What a commotion on the river these days!
On Saturday, I practically stumbled over these ten tiny MALLARD ducklings near Wells Fargo, braving the bicyclists as they filed across the Riverwalk to the levee. How do they survive on such a busy corner? I’m afraid many may not.
The same day, I was also taken by complete surprise by a flock of 35 migrating LONG-BILLED/SHORT-BILLED DOWITCHERS. stopping to rest and eat before their long journey to the northernmost coast of Alaska.
Mixed in with the large Dowitcher flock was a single DUNLIN and five WESTERN
SANDPIPERS, presumably also headed to their breeding grounds In Alaska. I have never seen these ocean shorebirds as far upriver as the Riverside Bridge. I guess a positive aspect of the huge sediment buildup created by the rains this winter are the lovely mudflats that provide good habitat for these hard working long distance flyers. They settled in for hours, digging as methodically as little sewing machines for their yummy treats buried in the sand. They will need all the protein they can get for their long flight north. So fun to see these dull winter birds in their fresh new breeding plumage – the Dowitchers sporting their brick-red breasts, the single Dunlin with a new black patch on its belly, and the Western Sandpipers also tinged with rich ruddy colors. I wonder how this motley group came together for the trip north.
As if this wasn’t enough excitement for a Saturday morning, I also got to watch a huge flock of CLIFF SWALLOWS (I counted 95) frenetically dashing back and forth between a muddy patch on the river bank and their nests under the Riverside Bridge – carrying small dabs of mud in their beaks. They must make hundreds, even thousands, of trips a day during this nest-building period.
Gary Kittleson, a local biologist and regular consultant for the City on bird matters, went out on the river on the previous weekend and compiled an impressive list of 47 species in less than 3 hours! The list included a crow’s nest between Water and Highway 1, as well as a CANADA GOOSE nest with eggs in it just upstream from the Soquel Bridge. Today, I found six baby geese near the Water St Bridge, now hatched and busily fending for themselves as the parents kept guard.
Gary’s list also included a rare LARK SPARROW, a handsome sparrow that he saw on the levee crest near the Seaside Parking Lot between the Trestle Bridge and Riverside Bridge. Thanks, Gary, for the great photo. So helpful to have Gary’s eyes on the river.
I tried to find the Lark Sparrow in the parking lot and saw a migratory HOODED ORIOLE instead – not a bad consolation prize. The lot is surrounded by palm trees – trees where these migratory birds from Central American like to build their nests.
I’m eagerly watching for signs of baby Pied-billed Grebes, Common Mergansers and Wood Ducks, all of whom bred on our river last summer. They generally appear later in the season so I’m not panicking.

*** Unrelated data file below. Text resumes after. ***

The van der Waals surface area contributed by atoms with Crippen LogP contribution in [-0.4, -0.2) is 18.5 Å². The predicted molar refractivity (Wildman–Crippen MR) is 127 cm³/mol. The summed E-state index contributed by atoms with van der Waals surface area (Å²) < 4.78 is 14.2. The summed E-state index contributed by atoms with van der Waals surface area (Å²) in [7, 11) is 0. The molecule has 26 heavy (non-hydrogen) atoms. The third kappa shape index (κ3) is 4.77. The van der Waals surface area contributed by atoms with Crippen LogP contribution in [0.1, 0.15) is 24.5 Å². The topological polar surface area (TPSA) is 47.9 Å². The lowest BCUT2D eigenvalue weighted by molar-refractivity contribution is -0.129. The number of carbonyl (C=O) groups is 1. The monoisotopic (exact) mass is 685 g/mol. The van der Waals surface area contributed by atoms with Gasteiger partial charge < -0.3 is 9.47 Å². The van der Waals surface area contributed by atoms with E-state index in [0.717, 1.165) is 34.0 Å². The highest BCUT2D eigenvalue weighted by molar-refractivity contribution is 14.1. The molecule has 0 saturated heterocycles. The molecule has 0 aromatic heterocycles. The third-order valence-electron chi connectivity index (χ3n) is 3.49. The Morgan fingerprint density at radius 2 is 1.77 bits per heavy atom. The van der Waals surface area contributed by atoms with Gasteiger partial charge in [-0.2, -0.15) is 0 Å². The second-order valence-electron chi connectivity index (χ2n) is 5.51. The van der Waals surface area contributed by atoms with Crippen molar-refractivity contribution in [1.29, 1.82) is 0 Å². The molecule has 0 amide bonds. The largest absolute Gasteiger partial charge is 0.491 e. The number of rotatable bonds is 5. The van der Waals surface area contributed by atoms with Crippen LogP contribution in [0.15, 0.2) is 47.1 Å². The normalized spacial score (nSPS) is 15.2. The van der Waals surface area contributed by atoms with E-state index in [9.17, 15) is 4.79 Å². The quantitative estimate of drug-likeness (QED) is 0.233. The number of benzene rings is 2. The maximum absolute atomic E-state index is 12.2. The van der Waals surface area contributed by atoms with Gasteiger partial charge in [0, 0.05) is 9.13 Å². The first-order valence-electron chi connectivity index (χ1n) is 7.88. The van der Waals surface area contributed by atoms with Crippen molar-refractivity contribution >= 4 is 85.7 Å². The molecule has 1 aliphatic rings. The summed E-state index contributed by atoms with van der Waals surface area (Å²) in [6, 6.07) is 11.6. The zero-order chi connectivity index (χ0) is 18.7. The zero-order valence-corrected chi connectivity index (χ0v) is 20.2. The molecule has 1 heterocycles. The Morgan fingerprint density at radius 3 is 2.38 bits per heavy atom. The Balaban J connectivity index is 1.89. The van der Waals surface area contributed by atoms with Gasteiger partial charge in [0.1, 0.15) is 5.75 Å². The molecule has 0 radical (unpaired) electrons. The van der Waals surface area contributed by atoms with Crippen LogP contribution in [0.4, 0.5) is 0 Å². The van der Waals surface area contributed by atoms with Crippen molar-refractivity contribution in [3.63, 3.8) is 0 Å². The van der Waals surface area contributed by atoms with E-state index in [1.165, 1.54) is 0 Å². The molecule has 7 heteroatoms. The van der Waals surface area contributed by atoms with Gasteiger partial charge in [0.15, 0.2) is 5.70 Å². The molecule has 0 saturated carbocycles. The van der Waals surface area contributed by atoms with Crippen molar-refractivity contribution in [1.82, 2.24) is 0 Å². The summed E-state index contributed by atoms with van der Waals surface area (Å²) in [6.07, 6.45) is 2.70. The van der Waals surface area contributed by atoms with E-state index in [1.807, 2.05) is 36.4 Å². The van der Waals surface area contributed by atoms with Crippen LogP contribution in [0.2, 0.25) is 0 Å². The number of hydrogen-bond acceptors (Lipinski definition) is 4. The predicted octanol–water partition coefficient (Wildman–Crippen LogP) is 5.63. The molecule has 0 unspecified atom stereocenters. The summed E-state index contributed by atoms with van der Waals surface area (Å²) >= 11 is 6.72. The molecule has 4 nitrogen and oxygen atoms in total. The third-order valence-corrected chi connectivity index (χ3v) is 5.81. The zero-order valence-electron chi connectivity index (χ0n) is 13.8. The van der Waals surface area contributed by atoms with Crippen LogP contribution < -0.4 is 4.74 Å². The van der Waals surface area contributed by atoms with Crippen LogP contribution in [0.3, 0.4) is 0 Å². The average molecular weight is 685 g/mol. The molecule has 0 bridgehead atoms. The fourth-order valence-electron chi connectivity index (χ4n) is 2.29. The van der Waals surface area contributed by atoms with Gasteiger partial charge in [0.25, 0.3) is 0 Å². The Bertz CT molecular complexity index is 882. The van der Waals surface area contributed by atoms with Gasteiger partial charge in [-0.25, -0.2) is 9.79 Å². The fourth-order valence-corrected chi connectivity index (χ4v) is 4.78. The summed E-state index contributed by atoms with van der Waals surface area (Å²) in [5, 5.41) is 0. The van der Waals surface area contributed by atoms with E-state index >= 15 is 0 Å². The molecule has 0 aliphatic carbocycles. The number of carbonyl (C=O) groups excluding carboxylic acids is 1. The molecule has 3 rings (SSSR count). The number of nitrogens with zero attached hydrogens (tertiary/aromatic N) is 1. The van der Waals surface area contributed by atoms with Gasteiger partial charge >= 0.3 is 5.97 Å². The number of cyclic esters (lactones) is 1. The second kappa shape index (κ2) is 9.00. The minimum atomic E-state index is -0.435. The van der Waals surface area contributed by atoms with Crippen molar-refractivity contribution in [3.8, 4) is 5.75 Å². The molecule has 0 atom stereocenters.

I’m happy to report that just today I saw all three of the long anticipated interpretive signs on the river, just freshly unwrapped! As promised, one is on birds and I think it is very well done!!!! The bird sign includes 11 species, and has information on feeding habits, nesting, and other behaviors. I’ll be interested in what you think. I will try to find out who we have to thank for the artwork and language.
Can you guess what this next bird is? It certainly had me stumped.
I sent it off to Steve Gerow and he told me that he guesses it is a just-fledged juvenile EUROPEAN STARLING. Thanks Steve! I wonder why some babies are so much more colorful than their parents – Pied-billed Grebes, for instance – and others so much less?
And just to fill out the story of unappreciated birds working hard on the next generation, here is a photo of a pigeon entering its chosen nesting site, undeterred by the heavy machinery on the opposite bank of the Branciforte concrete channel. It looks like the last link in the Riverwalk is beginning to happen.
Anyway, lots of birds on the river all the time, and especially during breeding and migratory season. Click here to see my eBird list of the 35 species I saw this week.
I attended the meeting of the Parks and Recreation Commission yesterday where they were talking about priorities for the 30-year Parks Master Plan. During public comment I read the commissioners this quote from the famous biologist E.O.Wilson that I found in the most recent issue of the Sierra Club journal. Wilson writes:
“It is necessary to obey the precautionary principle in the treatment of Earth’s natural ecosystem, and to do so strictly. Hold fast until we, scientists and the public alike, know much more about them. Proceed carefully – study, discuss, plan. Give the rest of earth’s life a chance.”
Cheers to our awesome planet and to some awesome biologists who help us appreciate it!